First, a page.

To Stay Happy

11. ‘Me time’

One thing I have learnt from my university experience is that so called ‘me time’ is something that is necessary in a daily routine. At uni, you spend hours in the company of others and I often found myself spending days on end without ever really being alone. Although at the time I thought I was happy (being extroverted I buzzed off the energy of others), when finally left alone after these long periods of company I would often find myself down and feeling low.


I have since discovered some simple ways to add ‘me time’ into the day. Simply taking a pause and enjoying a cup of peppermint tea, coffee or whatever your preference of hot beverage is, can be an easy way to start. I personally also really enjoy a good walk; normally at night with my headphones in listening to a playlist of my favourite tunes. Other ‘me time’ tactics to name a few include: reading, yoga, meditating, colouring, crosswords and running.

12. Check your outlook

Your outlook on yourself and life is something that is important when it comes to being happy. I started university with the view that others’ opinions about me mattered; my actions were affected by my peers and I wasn’t sure of myself or what I wanted to achieve in my life. A year down the line and my outlook has changed massively.

I have become less caring of friendships where the other person makes little or no effort; because in my opinion if somebody is worth your time/friendship then they should be equally invested. I am more aware of my long-term goals and spend my time in ways that will help me to reach these.



13. Keep in contact

Many people go to university far away from their family and friends. Some students struggle with homesickness and a desire to travel home whenever possible. My advice for those far away from loved ones is to keep in contact, but to not let your ties to an old home hold you back from fully experiencing uni life (and yes that includes doing your own washing).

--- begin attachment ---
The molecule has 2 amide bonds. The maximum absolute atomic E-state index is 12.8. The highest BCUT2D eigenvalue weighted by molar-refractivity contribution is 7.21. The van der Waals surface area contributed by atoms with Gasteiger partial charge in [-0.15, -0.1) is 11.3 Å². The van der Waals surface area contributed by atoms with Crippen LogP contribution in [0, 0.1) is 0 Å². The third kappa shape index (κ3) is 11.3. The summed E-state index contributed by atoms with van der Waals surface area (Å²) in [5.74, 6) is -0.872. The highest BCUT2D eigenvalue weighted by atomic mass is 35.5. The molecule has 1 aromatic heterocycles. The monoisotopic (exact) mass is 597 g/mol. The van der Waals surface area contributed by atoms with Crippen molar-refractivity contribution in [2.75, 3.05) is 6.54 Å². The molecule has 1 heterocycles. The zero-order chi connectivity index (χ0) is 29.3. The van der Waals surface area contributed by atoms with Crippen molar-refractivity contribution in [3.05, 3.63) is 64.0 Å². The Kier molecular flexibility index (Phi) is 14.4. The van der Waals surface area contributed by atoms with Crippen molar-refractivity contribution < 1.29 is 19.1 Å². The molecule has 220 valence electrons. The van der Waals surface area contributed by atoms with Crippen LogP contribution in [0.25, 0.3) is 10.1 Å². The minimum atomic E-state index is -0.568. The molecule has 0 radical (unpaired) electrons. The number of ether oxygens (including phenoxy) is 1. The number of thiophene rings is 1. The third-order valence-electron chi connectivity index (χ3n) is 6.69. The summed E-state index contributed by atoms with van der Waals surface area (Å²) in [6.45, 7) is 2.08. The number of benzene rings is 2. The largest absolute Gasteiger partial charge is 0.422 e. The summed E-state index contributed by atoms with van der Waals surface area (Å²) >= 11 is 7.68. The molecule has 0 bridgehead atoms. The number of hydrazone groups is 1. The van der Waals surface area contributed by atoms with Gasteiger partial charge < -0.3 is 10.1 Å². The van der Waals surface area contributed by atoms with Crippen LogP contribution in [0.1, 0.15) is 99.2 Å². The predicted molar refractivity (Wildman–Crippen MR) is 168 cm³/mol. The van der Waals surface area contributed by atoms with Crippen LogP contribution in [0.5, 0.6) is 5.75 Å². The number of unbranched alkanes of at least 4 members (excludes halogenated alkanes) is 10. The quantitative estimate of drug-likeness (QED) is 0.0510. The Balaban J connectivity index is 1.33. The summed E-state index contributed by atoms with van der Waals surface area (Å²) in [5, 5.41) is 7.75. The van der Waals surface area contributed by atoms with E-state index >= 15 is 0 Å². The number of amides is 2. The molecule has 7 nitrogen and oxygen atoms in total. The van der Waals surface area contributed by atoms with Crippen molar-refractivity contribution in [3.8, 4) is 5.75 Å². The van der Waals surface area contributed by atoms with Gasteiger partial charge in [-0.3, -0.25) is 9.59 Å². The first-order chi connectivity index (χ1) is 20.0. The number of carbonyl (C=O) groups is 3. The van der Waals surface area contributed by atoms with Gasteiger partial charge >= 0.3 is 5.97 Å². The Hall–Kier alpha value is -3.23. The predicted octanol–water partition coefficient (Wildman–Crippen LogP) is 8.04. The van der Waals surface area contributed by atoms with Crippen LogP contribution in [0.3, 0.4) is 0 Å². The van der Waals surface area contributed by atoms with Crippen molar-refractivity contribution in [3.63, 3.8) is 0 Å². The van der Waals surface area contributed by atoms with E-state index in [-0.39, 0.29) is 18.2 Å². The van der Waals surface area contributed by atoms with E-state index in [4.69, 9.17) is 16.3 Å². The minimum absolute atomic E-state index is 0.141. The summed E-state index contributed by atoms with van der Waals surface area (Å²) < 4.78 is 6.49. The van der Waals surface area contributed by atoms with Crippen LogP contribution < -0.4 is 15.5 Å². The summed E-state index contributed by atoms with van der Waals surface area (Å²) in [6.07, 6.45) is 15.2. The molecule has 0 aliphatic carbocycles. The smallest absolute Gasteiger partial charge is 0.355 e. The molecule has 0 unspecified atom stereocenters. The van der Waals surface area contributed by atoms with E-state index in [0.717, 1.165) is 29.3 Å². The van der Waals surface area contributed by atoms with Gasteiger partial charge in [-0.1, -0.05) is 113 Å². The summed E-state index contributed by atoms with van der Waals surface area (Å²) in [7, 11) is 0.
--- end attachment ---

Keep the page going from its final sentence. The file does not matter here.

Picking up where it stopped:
Some students never actually achieve true independence at university. They travel home most weekends and spend hours on the phone updating their family/friends about their new uni life, without ever actually fully living it. My advice is to limit trips and calls home, but to stay in contact.

14. Surround yourself with positive people

At university there are so many different people to meet. Whether it’s in your halls, in your course or on a sports team, there are new people everywhere. One way you can really help maintain your happiness at university is to surround yourself with positive people. Friends that make you laugh, happy and bring out your true self are the friendships you should seek to form and keep. When tough times hit, it’s the positive people who will be there to lift you up. I was very lucky to have found a strong support network of positive friends within my first term of uni.

15. Be resilient

Sometimes in life we are unlucky and experience sadness or pain. To stay happy in these difficult times, the best quality we can possess is resilience; the ability to keep fighting and get back on our feet. The thing I have taken most from my first year experience is the importance of resilience. In tough situations it is often the easy option to become a victim and wallow in self-pity. To stay happy we must learn to be resilient and find a positive outcome to any situation.


Do you have any other ways to stay happy and healthy at university!? Share in the comments below!